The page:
Government Programs for First-Time Home Buyers in Ontario
As a Realtor, I need to know about the different government programs currently offered to potential homeowners/homebuyers in Ontario. Here’s what I know about government programs for first-time homebuyers this year:
The Home Buyers Plan
First time home buyers of Mississauga real estate may be eligible to borrow up to $25,000 from their RRSP’s tax-free (and interest-free!) to purchase property. The Purchaser of that property must be planning to live in the house and MUST be a First Time Home Buyer to qualify. Go HERE for much more information!
First Time Home Buyers Tax Credit
This is a tax credit against your income, meaning you will pay less tax at the end of the year (or get more of a refund). This program allows First Time Home Buyers to claim up to an additional $5000 (works out to $750) towards their return, claiming things like lawyers’ fees, and Land Transfer Tax. In order to qualify their property had to be purchased in the Tax Year claimed, be lived in by the purchaser and the purchaser must be a First Time Home Buyer. In each household, only the individual with the highest income can claim the credit. Go HERE for much more information!
Land Transfer Tax Refund for First Time Home Buyers in Ontario
Beginning January 1, 2017, the maximum amount of the refund is $4,000 (For conveyances or dispositions that occur before January 1, 2017, the maximum amount of the refund is $2,000). The increased limit of $4,000 applies only to conveyances or dispositions that occur on or after January 1, 2017, regardless of the date the agreement of purchase and sale was signed.
Beginning January 1, 2017, no land transfer tax would be payable by qualifying first time purchasers on the first $368,000 of the value of the consideration for eligible homes. First time purchasers of homes greater than $368,000 would receive a maximum refund of $4,000.
Beginning January 1, 2017, eligibility for the first time homebuyers refund program is restricted to Canadian citizens and permanent residents of Canada. See HERE for much more information!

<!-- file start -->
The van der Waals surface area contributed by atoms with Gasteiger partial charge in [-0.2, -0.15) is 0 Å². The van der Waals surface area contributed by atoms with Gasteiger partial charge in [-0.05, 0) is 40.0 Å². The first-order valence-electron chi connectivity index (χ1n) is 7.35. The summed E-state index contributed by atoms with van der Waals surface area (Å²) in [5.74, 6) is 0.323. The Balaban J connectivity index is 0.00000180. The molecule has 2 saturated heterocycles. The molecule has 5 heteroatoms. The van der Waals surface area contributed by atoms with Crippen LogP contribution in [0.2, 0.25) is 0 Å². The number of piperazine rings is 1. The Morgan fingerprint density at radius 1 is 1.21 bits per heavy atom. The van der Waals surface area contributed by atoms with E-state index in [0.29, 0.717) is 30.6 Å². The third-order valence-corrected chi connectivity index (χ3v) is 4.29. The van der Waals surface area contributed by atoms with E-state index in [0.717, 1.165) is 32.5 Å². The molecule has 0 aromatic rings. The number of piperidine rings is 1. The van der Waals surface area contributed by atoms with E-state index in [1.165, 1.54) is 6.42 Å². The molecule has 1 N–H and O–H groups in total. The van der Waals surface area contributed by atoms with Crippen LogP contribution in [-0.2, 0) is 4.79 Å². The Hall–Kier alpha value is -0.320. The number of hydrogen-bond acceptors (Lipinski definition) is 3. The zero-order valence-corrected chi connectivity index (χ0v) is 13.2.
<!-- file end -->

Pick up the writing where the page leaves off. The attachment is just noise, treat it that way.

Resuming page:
Five Percent Down Payment Program
This doesn’t exist any longer. New Canadian mortgage rules impact high-ratio buyers – those with less than 20% down payment (as per Dominion Lending Centres states):
As of Oct. 17, 2016; a stress test used for approving high-ratio mortgages will be applied to all new insured mortgages – including those where the buyer has more than 20 per cent for a down payment. The stress test is aimed at assuring the lender that the home buyer could still afford the mortgage if interest rates were to rise. The home buyer would need to qualify for a loan at the negotiated rate in the mortgage contract, but also at the Bank of Canada’s five-year fixed posted mortgage rate, which is an average of the posted rates of the big six banks in Canada. This rate is usually higher than what buyers can negotiate. As of Sept. 28, 2016; the benchmark rate posted was 4.64 percent, buyers do not pay this rate, but it is a metric used to qualify for access to the variable or short term rate products.
Other aspects of the stress test require that the home buyer will be spending no more than 39 per cent of income on home-carrying costs like mortgage payments, heat and taxes. Another measure called total debt service includes all other debt payments and the TDS ratio must not exceed 44 per cent.
This measure affects home buyers who have at least 20 per cent for a down payment but are seeking a mortgage that may stretch them too thin if interest rates were to rise. It also affects lenders seeking to buy government-backed insurance for low-ratio mortgages.